I live in Alaska. We have a lot of Black Bears, Grizzly Bears, and Polar Bears up here. Well, today I was out hunting Little Brown Bats. I was near Mika Lake, wear a huge colony lives. Out of nowhere came this huge Black Bear! I stayed still and made sure not to look it in the eye. I was so scared because I didn't bring a rifle, only a spear. Then, the bear charged, clawing at me. One of it's claws managed to slice my forehead. Somehow I got my spear up, and into the bear's chest. He was hard to kill. I had to get multiple stiches on my forehead. I know killing a bear is wrong, but it was my only chance to live. We have some pretty aggressive bears up here. I feel really bad about killing it. Trust me, it was my last choice. I would rather do anything than kill an animal. But, it was my life or his. What should I do to avoid another bear attack? Should I get a dog? Please, I need some advice. I must go out to hunt tomorow, early morning. Thank you, Bella Luna
that's a really good question. we have lots of black bears where i live. for one reason or another they seem to enjoy my yard. i do not leave garbage out to attract them but they bring our neighbors garbage into our yard to eat. we have a mom and 3 cubs and 2 large males that frequent our block. they have already destroyed a neighbors shed to get at garbage. today i went hiking with my dog, an anatolian shepherd , my son , our neighbor, her son and their golden retriever. we came upon a black bear mom and 3 cubs. we would never had known she was there had a guy with a telescope not been stopped on the path and looking off into the woods. i have gotten the breed i have in part to protect our home and son from wild animals as we have coyotes also. unfortunately she is so atypical of her breed that i don't think she would do anything. i have thought of getting another from more of a working line as they seem to be more like the breed standard. i have also heard that the karelian bear dog is used alot in alaska for this purpose. i am sorry i don't have a solution for you. i hope someone does cause it would help me out also. also a few dogs came into our work last year that were attacked by bears while the dog was defending the property. so maybe they are a good deterrent if you get the right one.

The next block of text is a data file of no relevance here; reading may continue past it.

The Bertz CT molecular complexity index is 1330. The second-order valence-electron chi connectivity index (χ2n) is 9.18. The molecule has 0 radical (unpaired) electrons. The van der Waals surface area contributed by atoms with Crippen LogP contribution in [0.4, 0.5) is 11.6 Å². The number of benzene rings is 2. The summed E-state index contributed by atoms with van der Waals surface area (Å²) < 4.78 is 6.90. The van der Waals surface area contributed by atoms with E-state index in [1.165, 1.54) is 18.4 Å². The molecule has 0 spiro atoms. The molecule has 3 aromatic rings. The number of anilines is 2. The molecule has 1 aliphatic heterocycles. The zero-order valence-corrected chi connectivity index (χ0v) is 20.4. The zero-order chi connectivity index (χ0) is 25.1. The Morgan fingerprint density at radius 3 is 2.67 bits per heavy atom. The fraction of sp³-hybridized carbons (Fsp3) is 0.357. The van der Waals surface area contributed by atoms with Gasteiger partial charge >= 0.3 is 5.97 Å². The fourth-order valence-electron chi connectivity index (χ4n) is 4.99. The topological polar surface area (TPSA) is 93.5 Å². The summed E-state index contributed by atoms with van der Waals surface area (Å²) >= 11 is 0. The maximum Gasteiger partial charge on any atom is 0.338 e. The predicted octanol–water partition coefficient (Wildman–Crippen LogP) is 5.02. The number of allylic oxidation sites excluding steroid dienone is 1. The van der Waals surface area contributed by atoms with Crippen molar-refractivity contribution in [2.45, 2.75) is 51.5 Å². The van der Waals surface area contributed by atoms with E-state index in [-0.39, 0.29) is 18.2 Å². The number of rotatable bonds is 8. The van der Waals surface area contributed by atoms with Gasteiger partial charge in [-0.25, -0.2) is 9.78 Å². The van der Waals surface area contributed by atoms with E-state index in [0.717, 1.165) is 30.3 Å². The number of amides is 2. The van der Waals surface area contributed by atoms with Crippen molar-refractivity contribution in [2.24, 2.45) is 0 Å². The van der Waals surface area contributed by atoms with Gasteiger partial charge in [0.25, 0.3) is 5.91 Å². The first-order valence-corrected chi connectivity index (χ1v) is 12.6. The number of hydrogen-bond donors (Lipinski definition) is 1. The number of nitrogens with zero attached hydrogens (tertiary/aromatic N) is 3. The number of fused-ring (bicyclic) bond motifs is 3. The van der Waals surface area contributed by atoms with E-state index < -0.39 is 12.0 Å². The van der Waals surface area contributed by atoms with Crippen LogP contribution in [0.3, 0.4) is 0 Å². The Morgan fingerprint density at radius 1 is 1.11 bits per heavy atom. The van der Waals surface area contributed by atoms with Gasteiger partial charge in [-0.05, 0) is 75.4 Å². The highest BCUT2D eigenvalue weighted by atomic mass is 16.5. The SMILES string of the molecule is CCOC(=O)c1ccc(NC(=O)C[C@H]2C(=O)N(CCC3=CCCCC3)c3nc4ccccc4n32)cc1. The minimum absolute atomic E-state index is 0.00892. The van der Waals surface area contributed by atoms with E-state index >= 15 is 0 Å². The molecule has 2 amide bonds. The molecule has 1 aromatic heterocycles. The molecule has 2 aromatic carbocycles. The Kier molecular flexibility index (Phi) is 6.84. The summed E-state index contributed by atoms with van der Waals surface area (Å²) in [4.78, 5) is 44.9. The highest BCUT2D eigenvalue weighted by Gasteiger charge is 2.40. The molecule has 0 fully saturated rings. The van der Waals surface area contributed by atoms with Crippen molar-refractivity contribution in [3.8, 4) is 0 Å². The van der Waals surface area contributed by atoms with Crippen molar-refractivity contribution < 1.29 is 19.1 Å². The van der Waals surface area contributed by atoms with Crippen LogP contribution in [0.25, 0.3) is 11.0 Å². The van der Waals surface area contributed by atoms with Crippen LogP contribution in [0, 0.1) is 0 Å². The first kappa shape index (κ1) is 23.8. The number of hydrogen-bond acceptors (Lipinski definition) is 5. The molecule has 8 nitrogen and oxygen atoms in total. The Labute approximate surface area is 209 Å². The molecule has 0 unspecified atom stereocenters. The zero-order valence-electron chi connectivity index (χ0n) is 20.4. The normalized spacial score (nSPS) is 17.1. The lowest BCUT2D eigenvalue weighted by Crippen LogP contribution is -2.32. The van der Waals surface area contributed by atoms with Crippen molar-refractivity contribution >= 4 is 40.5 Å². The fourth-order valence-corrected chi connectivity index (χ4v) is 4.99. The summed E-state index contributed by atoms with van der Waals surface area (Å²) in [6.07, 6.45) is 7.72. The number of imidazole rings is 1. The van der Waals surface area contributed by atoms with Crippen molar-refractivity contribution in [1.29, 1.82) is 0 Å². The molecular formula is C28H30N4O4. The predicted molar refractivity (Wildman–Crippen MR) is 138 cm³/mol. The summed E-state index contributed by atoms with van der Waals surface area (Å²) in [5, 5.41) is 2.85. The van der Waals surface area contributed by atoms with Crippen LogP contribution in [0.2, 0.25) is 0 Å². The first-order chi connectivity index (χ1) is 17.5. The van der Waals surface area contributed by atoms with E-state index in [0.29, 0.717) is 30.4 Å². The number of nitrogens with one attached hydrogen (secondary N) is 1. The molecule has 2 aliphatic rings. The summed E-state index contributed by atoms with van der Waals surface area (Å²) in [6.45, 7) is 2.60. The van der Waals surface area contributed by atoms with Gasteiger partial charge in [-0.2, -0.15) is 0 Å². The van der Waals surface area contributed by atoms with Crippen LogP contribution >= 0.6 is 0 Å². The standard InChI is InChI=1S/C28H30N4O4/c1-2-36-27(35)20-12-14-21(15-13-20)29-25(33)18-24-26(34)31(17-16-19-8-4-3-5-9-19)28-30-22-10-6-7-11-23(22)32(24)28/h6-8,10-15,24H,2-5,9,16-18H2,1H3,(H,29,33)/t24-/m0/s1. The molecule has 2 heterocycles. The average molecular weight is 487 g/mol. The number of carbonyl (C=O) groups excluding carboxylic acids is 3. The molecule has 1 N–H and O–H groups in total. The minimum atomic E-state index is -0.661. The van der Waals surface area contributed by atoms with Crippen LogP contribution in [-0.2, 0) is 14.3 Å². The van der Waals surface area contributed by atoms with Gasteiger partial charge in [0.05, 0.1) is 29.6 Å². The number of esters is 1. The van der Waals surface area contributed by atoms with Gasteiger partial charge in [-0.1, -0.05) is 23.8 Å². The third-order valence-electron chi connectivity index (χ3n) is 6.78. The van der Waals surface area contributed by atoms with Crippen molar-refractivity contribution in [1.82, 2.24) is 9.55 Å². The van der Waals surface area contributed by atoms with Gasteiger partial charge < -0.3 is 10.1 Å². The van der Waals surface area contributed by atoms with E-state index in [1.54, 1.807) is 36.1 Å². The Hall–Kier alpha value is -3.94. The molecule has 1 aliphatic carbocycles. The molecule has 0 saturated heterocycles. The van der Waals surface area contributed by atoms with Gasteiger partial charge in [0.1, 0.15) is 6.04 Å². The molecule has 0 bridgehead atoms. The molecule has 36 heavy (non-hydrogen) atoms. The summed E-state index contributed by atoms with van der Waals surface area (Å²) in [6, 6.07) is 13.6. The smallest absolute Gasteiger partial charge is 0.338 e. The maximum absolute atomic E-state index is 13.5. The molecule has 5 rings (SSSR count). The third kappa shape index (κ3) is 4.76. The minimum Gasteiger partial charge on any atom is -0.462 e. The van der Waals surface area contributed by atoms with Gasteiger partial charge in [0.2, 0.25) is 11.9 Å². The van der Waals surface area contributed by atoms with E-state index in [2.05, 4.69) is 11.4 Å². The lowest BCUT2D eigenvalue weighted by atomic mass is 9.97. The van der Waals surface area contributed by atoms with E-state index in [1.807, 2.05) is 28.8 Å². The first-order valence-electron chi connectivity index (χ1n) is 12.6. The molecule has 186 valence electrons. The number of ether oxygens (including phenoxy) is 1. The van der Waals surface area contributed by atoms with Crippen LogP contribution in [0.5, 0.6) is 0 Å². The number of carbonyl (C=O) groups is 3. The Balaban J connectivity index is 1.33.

The Anatolian sounds wonderful. I know someone who is selling two females. They want $250 for both of them. I think I will check into them. Thanks for the advice. Hope everything is going alright with you. Have a nice night. Your new friend, Bella Luna
minniyar where did you hear that dogs attract bears? we have a large problem with bears here in new jersey and all the lectures the fish and game dept. have held about all the do's and dont's with living in bear country not once did i ever hear them talk about dogs. what is it about dogs that attract them? so far any time we have been out with the dogs and have come across bears the bears have gone the other way. is there a website that gives this info? if so could you provide a link please?
For whatever it's worth, Between this and the "artic fox" post, I can't judge whether you are serious. Nevertheless, getting a dog might NOT help your situation. As Min posted, a dog (or dogs) might serve as an attraction to either bears or the elusive artic foxes. If you are stubborn (and you might be - because you are already scheduling another hunting trip) I would suggest getting a dog that has more aggressive characteristics. There are certain breeds that will "guard" you better than others. Look into some of these: Akitas, German Shephard Dogs, Doberman Pinschers. And for this website: www.protectiondogs.com (Do you think they teach the doggies to ward off bears??) :) SIDENOTE: How would Alaskan Malamutes fare in this situation? -- Lou